Deeds procured by undue influence are voidable

While deeds may also be voidable if they are signed using undue influence, the claim of undue influence must be proven and not presumed based on a party’s opportunity or interest. Hager v. Hager, 127 S.W.2d 234, 237–239 (Tex. Civ. App.—Eastland 1939, no writ), citing Pierson v. Pierson, 57 S.W.2d 633 (Tex. Civ. App.—Galveston 1933, writ refused). Instead, a claim of undue influence must be substantiated by tangible, reasonable proof that the grantor did not have free will to act on his or her own wishes as a result of the undue influence of another. The deed becomes voidable when there is proof that, without the undue influence of another, the grantor would not have executed the deed as written. Stewart v. Miller, 271 S.W. 311 (Tex. Civ. App.—Waco 1925, writ refused).

There is no presumption of undue influence or fraud when parents make a deed of gift to their children, or when parents exclude children or grandchildren. Hager v. Hager, 127 S.W.2d 234, 237–239 (Tex. Civ. App.—Eastland 1939, no writ); Andrews v. Brown, 283 S.W. 288 (Tex. Civ. App.—Austin 1926), affirmed10 S.W.2d 707 (Tex. Com. App. 1928); Shelton v. Shelton, 281 S.W. 331 (Tex. Civ. App.—Austin 1926); Lott v. Kaiser, 61 Tex. 665, 1884 WL 8844 (1884). Undue influence may be inferred, however, when the children gift their parents, based on the power differential in the relationship. Beville v. Jones, 74 Tex. 148, 11 S.W. 1128 (1889).

Deeds involving mutual mistake are voidable 

When a deed contains a mutual mistake, it is possible to make a correction, or reformation, of the deed to correct the mistake. The elements for reformation are 1) possession of the original agreement and 2) a mutual mistake written into the deed which does not reflect the original agreement. Relevant, valid proof of the mutual mistake must be presented to allow for the reformation. Richmond v. Wells, 395 S.W.3d 262 (Tex. App.—Eastland 2012, no pet.); Hardy v. Bennefield, 368 S.W.3d 643 (Tex. App.—Tyler 2012, no pet.); Comiskey v. FH Partners, LLC, 373 S.W.3d 620 (Tex. App.—Houston [14th Dist.] 2012, pet. denied).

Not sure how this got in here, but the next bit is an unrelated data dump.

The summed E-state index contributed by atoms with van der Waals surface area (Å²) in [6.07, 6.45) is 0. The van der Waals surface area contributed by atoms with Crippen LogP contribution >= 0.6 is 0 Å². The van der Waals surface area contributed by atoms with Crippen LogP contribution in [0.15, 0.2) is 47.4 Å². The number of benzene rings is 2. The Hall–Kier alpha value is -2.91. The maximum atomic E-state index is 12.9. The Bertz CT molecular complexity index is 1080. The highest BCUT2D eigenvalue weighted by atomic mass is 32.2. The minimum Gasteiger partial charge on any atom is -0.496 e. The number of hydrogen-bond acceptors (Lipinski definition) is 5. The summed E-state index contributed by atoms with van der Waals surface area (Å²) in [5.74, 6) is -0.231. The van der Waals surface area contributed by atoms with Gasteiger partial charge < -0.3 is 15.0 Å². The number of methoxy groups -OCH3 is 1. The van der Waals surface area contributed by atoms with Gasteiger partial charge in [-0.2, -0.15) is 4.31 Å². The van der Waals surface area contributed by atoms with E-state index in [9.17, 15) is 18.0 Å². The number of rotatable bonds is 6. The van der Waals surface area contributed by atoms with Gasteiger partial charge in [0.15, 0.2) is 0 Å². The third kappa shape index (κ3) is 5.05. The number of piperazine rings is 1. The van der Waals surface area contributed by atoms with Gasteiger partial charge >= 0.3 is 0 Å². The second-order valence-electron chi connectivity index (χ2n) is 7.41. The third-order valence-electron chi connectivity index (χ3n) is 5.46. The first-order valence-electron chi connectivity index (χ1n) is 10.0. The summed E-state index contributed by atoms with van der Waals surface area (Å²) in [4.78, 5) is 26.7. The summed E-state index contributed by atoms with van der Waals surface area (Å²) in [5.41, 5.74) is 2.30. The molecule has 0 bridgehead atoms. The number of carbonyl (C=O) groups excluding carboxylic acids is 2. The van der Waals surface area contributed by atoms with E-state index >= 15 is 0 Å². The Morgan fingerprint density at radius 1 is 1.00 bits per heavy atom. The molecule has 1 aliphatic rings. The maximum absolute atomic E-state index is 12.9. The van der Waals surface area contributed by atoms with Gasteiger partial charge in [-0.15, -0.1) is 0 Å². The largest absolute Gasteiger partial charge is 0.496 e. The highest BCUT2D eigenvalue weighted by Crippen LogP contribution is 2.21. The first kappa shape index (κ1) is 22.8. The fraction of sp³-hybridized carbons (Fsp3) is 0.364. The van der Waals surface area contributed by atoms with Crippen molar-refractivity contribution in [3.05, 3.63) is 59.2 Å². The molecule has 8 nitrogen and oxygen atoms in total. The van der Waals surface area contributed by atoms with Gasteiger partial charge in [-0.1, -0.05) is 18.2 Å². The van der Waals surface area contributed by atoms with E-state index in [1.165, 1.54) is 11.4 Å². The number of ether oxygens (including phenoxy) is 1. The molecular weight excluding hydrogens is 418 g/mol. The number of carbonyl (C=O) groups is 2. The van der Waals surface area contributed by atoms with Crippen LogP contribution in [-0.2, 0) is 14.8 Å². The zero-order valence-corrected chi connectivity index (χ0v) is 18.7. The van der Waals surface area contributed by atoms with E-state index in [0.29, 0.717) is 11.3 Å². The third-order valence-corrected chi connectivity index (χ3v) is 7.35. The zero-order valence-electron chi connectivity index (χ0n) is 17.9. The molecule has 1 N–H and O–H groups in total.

A mistake by only one of the two parties involved in a deed is not in itself reason for avoiding a deed. For example, if a grantor intends to convey one parcel of land but by mistake includes two parcels of land in the deed, the deed is not voidable. Brown v. Bradley, 259 S.W. 676 (Tex. Civ. App.—Waco 1924, no writ); Grundy v. Greene, 207 S.W. 964 (Tex. Civ. App.—Texarkana 1918), writ refused, (Mar. 19, 1919) (Tex. Civ. App.—Texarkana 1918, error refused). However, when the mistake is mutual, rescission, or undoing the contract, is possible. In order to do so, the parties must provide the original agreement and show that the contract does not accurately reflect the original agreement due to a mutual mistake. Gail v. Berry, 343 S.W.3d 520, 177 O.G.R. 520 (Tex. App.—Eastland 2011, pet. denied); Winegar v. Martin, 304 S.W.3d 661, 176 O.G.R. 776 (Tex. App.—Fort Worth 2010, no pet.); see Bright v. Johnson, 302 S.W.3d 483, 174 O.G.R. 392 (Tex. App.—Eastland 2009, no pet.) In one case, for example, the deed included a mutual mistake about the reservation of mineral rights on the property. Because the reservation of mineral rights was clearly outlined in the sales contract, and the attorney acknowledged his mistake of excluding the mineral rights, the grantors were entitled to reformation of the deed. Bright v. Johnson, 302 S.W.3d 483, 174 O.G.R. 392 (Tex. App.—Eastland 2009, no pet.). Gail v. Berry, 343 S.W.3d 520, 177 O.G.R. 520 (Tex. App.—Eastland 2011, pet. denied).

A fraudulent deed means that property cannot convey as planned. Working with a lawyer experienced in real estate helps a buyer or seller handle all the complications of a real estate transaction, ensuring that the conveyance of property goes smoothly for all parties.